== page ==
So far, the defence has pointed out several errors by police investigators, including an officer handling the suspected murder weapon without gloves and another stealing from the house.
Mr Pistorius said in his statement at the start of the trial that he woke in the early hours and walked on his stumps to the balcony, pulled in two fans, closed the sliding door and drew curtains. He said that shortly before he had spoken to Reeva, who was in bed beside him.
He said he rejected prosecution claims that a witness heard arguing coming from the house before the shooting.
2. Bathroom window×
Mr Pistorius said he heard the bathroom window sliding open and believed that an intruder, or intruders, had entered the bathroom through a window which was not fitted with burglar bars.
"Unbeknown to me, Reeva must have gone to the toilet in the bathroom at the time I brought in the fans," he said.
Mr Pistorius said he approached the bathroom armed with his firearm, to defend himself and his girlfriend, believing Ms Steenkamp was still in bed.
Both sides agree four bullets were fired. Ms Steenkamp was hit three times.
Mr Pistorius said he fired his weapon after hearing a noise in the toilet which he thought was the intruder coming out of the toilet to attack him and Ms Steenkamp.
He said he was in a fearful state, knowing he was on his stumps and unable to run away or properly defend himself.
Mr Pistorius said he rejected claims that he was on his prostheses when he shot at the door.
A witness told the trial she woke to hear a woman screaming and a man shouting for help. She said that after the screams she heard four shots.
Mr Pistorius said he went back to the bedroom after shooting at the toilet door, still shouting for Reeva. Lifting himself up onto the bed, he felt over to the right hand side of it and noticed Ms Steenkamp was not there.
Mr Pistorius said this was when he realised she could have been in the toilet.
5. Toilet door×
Mr Pistorius said he went back to the bathroom but the toilet was locked, so he returned to the bedroom, pulled on his prosthetic legs, turned on the lights before bashing in the toilet door with a cricket bat.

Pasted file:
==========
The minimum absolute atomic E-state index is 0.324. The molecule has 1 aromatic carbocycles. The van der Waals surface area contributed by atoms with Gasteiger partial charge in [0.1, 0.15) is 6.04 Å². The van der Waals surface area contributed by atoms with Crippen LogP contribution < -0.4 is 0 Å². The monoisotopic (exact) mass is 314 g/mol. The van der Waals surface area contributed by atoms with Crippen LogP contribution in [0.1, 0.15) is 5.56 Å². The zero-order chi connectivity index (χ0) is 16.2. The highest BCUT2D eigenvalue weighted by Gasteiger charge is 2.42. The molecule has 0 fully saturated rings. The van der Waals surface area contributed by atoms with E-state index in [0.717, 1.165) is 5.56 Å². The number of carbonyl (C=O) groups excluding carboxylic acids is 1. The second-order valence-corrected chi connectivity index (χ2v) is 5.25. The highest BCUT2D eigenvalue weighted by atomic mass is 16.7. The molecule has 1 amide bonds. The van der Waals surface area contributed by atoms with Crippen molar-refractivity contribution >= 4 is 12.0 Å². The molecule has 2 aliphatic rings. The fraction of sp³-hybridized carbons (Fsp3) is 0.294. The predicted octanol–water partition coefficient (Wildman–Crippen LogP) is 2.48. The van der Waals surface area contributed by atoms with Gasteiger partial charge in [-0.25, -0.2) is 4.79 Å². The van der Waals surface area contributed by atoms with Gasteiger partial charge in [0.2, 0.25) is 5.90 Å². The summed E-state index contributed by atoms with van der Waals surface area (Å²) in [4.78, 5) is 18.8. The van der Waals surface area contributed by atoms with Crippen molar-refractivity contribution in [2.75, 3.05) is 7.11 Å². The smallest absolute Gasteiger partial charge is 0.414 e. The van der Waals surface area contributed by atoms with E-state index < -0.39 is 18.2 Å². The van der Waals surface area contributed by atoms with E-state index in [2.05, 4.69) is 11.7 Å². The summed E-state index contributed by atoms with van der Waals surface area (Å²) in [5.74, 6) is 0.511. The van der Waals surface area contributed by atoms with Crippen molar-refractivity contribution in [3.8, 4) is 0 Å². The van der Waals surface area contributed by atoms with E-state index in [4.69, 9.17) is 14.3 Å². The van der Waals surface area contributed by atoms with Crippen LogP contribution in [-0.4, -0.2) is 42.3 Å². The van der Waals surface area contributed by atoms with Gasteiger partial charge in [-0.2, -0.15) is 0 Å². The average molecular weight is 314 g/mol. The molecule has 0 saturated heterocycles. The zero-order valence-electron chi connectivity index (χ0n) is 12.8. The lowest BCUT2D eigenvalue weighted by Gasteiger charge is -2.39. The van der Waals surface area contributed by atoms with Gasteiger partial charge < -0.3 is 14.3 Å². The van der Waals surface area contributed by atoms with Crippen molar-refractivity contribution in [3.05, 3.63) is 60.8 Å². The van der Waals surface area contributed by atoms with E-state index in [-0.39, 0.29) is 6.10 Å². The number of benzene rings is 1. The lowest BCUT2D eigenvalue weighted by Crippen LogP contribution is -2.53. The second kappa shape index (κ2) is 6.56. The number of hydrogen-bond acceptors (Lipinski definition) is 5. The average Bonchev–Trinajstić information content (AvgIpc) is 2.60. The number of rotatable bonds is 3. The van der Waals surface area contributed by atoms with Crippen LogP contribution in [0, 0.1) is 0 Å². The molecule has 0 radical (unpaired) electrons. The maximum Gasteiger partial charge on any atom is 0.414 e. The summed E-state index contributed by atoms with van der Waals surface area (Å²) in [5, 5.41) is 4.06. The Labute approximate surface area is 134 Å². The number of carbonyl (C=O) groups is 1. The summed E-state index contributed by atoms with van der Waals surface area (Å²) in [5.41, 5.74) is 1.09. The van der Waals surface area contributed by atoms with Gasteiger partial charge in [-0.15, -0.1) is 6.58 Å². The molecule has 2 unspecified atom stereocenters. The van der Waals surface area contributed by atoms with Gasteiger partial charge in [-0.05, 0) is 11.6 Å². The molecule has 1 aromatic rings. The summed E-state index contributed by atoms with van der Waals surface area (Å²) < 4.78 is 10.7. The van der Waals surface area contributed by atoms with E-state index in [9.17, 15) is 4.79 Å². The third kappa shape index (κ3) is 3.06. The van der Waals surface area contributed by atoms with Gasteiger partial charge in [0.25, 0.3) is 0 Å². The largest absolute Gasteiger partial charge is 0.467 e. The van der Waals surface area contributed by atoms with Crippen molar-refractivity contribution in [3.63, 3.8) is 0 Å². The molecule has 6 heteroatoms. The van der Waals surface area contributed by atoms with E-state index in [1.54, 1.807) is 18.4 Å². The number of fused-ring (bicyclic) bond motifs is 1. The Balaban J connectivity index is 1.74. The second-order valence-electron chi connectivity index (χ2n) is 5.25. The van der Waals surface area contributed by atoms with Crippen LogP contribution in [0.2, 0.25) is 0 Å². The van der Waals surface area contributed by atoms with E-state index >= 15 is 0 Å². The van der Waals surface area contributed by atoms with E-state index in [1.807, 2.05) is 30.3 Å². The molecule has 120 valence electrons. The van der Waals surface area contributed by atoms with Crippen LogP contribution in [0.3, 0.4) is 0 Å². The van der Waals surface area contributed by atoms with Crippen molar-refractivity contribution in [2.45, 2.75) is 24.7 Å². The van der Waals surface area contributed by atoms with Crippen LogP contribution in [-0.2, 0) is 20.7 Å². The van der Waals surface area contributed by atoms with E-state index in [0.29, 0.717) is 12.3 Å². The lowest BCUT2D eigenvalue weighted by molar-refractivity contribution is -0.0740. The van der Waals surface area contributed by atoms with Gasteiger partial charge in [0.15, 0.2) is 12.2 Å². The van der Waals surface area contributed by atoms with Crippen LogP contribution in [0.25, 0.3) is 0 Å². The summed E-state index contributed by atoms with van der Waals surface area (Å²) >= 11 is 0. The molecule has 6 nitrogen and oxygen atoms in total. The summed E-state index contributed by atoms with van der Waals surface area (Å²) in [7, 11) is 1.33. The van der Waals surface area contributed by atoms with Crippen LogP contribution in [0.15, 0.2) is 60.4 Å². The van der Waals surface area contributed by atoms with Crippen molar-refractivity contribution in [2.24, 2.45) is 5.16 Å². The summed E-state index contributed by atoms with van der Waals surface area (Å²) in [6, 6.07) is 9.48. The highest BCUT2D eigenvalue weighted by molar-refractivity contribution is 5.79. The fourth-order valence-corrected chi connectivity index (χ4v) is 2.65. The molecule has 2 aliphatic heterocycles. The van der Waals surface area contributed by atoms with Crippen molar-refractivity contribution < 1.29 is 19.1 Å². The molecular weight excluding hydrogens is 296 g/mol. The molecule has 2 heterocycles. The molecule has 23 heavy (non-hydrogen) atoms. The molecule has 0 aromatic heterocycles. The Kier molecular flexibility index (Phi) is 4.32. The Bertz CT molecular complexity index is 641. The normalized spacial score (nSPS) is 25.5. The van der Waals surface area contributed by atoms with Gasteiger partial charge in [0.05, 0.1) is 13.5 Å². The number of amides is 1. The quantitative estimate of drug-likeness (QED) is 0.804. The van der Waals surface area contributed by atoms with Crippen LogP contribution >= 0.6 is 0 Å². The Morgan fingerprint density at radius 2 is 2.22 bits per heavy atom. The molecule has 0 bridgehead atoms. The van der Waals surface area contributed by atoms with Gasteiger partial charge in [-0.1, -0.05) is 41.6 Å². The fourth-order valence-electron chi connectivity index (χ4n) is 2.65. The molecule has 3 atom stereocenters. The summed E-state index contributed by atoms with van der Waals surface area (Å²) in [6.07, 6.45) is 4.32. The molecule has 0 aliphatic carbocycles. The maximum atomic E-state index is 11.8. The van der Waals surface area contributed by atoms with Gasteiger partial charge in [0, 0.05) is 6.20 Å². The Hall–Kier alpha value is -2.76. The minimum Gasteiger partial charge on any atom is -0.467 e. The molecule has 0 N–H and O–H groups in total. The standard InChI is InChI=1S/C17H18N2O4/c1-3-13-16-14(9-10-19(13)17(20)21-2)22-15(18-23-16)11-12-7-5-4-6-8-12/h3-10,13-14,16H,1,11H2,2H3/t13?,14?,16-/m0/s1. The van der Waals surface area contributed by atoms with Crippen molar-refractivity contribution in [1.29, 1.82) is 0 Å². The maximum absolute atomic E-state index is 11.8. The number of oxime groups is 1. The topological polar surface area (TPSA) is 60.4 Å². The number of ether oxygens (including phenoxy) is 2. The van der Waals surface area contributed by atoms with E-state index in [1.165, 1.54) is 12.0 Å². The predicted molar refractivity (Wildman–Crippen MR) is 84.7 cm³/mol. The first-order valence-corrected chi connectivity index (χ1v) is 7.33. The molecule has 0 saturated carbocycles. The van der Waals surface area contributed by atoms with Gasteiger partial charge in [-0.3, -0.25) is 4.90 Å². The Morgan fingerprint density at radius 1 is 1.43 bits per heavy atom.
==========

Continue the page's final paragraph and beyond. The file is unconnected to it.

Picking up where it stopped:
Forensics expert Johannes Vermeulen told the court that the height of the marks on the door caused by the cricket bat suggest Mr Pistorius was on his stumps at the time.
6. Emergency calls×
Mr Pistorius's defence team say he then called security at the gated housing complex and a private paramedic service before carrying Ms Steenkamp downstairs.
A security guard claimed it was the other way round, and he had called Mr Pistorius first after reports of gunfire. However, phone records shown to the court revealed Mr Pistorius called the estate manager at 3:19am, a minute later he called the ambulance service and at 3:21am he called estate security.
A minute later he received an incoming call - estate security calling him back.
According to police phone expert Francois Moller, Mr Pistorius called his friend Justin Divaris a short time later and just after 4:00am he called his brother Carl.
The trial is expected to call on more than 100 witnesses. It had been set to last for three weeks, but looks likely to be extended.
The state is seeking to convince the court that Mr Pistorius deliberately shot Ms Steenkamp - a 29-year-old model, reality TV star and law graduate - following an argument.
There are no juries at trials in South Africa, and his fate will ultimately be decided by the judge, assisted by two assessors.
If found guilty, the 27-year-old - a national sporting hero and double amputee dubbed the "blade runner" because of the prosthetic limbs he wears to race - could face life imprisonment.